The British Library yesterday issued questionnaires to its users asking their reaction to the possibility that it might for the first time in 250 years charge for access to its reading rooms.
The first reading room at the new St Pancras building opens this autumn. It will be the humanities reading room, the equivalent of the famous Round Reading Room at the British Museum.
Yesterday Brian Lang, chief executive of the British Library, said there was no current plan to introduce charges, and there was no possibility of charges being introduced in the near future, as the last board meeting confirmed its support for the tradition of free access.
But he added: "In view of the very severe financial constraints under which the library is currently working and the uncertainty of future government grant in aid, the board requested the library management to conduct research into the subject without further delay."
The questionnaire proposes a range of annual charges for regular use of the British Library and asks users to indicate which prices they believe to be "reasonable", "expensive" or "so expensive that you would no longer visit the library".
The range extends from pounds 50 a year to pounds 700 a year, going up in pounds 25 jumps. The research findings will be presented to the British Library board in July. The budget for the new St Pancras building has risen from an original pounds 116m to pounds 511m.
Reaction among regular users showed that the research is likely to find a hostile attitude to charging.
Brian Lake, secretary of the Regular Readers Group, said yesterday there had been no consultation with the group before putting out the questionnaire. He added that there would be international ramifications.
"If American academics are charged here, will the American Library of Congress start charging people from Britain?" he asked. The historian Lord Thomas of Swynnerton said he was opposed to charging for regular usage. Ben Pimlott, biographer of the Queen and of Harold Wilson, has lent his support to Mr Lake to oppose charging in talks with the library management.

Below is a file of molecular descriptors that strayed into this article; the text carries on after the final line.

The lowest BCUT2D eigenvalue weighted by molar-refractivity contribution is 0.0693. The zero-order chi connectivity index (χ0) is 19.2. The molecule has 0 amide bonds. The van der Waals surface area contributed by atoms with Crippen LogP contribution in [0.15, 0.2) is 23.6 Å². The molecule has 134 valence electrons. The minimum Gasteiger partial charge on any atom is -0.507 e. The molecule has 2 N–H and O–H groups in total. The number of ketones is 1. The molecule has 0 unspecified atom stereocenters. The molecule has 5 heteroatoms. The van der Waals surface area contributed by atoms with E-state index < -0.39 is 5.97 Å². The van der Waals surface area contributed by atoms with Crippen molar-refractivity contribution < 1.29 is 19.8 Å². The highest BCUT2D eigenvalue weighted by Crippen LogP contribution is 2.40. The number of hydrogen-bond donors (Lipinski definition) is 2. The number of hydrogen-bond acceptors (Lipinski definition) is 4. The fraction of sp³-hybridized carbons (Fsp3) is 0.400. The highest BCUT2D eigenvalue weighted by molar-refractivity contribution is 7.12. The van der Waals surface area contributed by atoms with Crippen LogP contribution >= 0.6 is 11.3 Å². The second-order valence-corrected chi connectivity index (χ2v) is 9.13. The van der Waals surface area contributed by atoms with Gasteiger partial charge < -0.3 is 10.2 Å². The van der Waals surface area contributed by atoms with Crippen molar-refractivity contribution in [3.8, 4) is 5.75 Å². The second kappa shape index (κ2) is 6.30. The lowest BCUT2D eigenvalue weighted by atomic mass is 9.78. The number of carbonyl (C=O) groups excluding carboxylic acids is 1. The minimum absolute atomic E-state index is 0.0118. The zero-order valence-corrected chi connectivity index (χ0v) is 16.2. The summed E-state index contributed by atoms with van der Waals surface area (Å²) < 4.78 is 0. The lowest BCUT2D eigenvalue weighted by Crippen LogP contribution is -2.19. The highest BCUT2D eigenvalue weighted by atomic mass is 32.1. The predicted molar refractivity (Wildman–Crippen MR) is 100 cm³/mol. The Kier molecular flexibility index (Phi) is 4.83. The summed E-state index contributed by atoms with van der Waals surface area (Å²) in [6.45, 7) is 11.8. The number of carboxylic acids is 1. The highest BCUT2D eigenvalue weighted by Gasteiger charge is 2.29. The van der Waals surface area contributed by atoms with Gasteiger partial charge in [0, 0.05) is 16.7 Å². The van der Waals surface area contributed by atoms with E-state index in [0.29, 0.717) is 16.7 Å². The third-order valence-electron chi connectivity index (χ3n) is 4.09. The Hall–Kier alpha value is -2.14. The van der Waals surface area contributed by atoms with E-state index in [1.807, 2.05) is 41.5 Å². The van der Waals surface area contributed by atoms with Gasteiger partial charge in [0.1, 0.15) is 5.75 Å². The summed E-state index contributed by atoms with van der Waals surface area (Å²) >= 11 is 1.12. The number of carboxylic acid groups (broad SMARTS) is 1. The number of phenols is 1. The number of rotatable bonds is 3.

The historian Lady Antonia Fraser, who has used the British Library reading room for 43 years, said: "I think that citizens of this country should unquestionably have their rights to visit freely great collections which have been built up for them."
The novelist Malcolm Bradbury said: "It is a world class research library. It should be available to scholars on the principle of their research."
Pay to view: the price of progress
Charges for admission at many sites were stopped during the late 19th century when a popular consensus gathered pace that visits to places of culture and God should be free.
The case for charges at cathedrals was made in a Heritage and Renewal Report by Lady Howe which urged the richer cathedrals to raise more funds from visitors to help themselves and poorer sites..
However, a Which? report has roundly condemned charges at many sites saying they are too expensive and give poor value.
Five that charge
Victoria and Albert Museum: Introduced pounds 5 admission charge for adults (pounds 3 for OAPS, free for under-18s and students) in October citing the "increasing seriousness of the Museum's financial position".
Westminster Abbey: Charges pounds 4 to visit the Royal Chapel and Poets' Corner. Admission to cloisters and knave are free though tour groups are charged pounds 4 per head to enter the abbey. Considering a flat charge to control numbers which were around 2.5m last year.
Ben Nevis: Highland Council has agreed to invite walkers who struggle up Britain's highest mountain as part of charity hikes to pay an unspecified amount. The money would help fund guides for the increasing numbers of charity climbers, gather litter and clean toilets.
Ely Cathedral: Receives 101,000 visitors every year. Introduced charges 10 years ago: pounds 3 for adults, pounds 2.20 concessions. "Charging has enabled us to break even," said a spokeswoman.
New Forest: 95 per cent of visitors go by car and the chronic congestion from the annual 9.5m vehicles has led to plans to introduce car parking charges. Plans have prompted protests by shopkeepers and villagers.
Five that are free
Royal Courts of Justice: Site of the High Courts and the Court of Appeal and home to more than 70 courts. Visitors will be subjected to a routine bag search.
National Gallery: Houses 2,000 paintings from 1260 to 1910 and receives five million visitors every year.
Giant's Causeway Centre, Bushmills: Opened in 1986 and now attracts 400,000 people each year. Displays on the history and formation of the causeway, tales about the giant, souvenir shops and tea-room.
Hampton Court Gardens: Access to the deer park and all areas apart from the Privy Garden and the maze. Most popular gardens in the country with 1.2m visitors annually.
York Minster: Visited by 2,250,000 people annually. Suggested donation is pounds 2.Reuse content